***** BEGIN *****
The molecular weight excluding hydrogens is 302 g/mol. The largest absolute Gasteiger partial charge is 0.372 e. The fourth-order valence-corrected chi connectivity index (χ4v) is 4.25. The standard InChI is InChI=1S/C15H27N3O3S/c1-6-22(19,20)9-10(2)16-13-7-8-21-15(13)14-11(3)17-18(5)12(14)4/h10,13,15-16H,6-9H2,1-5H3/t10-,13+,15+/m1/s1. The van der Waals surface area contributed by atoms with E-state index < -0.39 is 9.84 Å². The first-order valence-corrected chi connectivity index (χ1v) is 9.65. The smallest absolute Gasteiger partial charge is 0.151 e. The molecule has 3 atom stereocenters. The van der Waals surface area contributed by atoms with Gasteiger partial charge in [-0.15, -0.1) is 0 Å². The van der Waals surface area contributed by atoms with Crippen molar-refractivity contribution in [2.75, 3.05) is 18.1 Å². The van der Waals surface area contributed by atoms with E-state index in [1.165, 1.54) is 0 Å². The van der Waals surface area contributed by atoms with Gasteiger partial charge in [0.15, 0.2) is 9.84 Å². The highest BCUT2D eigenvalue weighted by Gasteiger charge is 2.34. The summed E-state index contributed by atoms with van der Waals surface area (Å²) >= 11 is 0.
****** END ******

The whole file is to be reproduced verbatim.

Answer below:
The molecular weight excluding hydrogens is 302 g/mol. The largest absolute Gasteiger partial charge is 0.372 e. The fourth-order valence-corrected chi connectivity index (χ4v) is 4.25. The standard InChI is InChI=1S/C15H27N3O3S/c1-6-22(19,20)9-10(2)16-13-7-8-21-15(13)14-11(3)17-18(5)12(14)4/h10,13,15-16H,6-9H2,1-5H3/t10-,13+,15+/m1/s1. The van der Waals surface area contributed by atoms with E-state index < -0.39 is 9.84 Å². The first-order valence-corrected chi connectivity index (χ1v) is 9.65. The smallest absolute Gasteiger partial charge is 0.151 e. The molecule has 3 atom stereocenters. The van der Waals surface area contributed by atoms with Gasteiger partial charge in [-0.15, -0.1) is 0 Å². The van der Waals surface area contributed by atoms with Crippen molar-refractivity contribution in [2.75, 3.05) is 18.1 Å². The van der Waals surface area contributed by atoms with E-state index in [1.165, 1.54) is 0 Å². The van der Waals surface area contributed by atoms with Gasteiger partial charge in [0.15, 0.2) is 9.84 Å². The highest BCUT2D eigenvalue weighted by Gasteiger charge is 2.34. The summed E-state index contributed by atoms with van der Waals surface area (Å²) >= 11 is 0.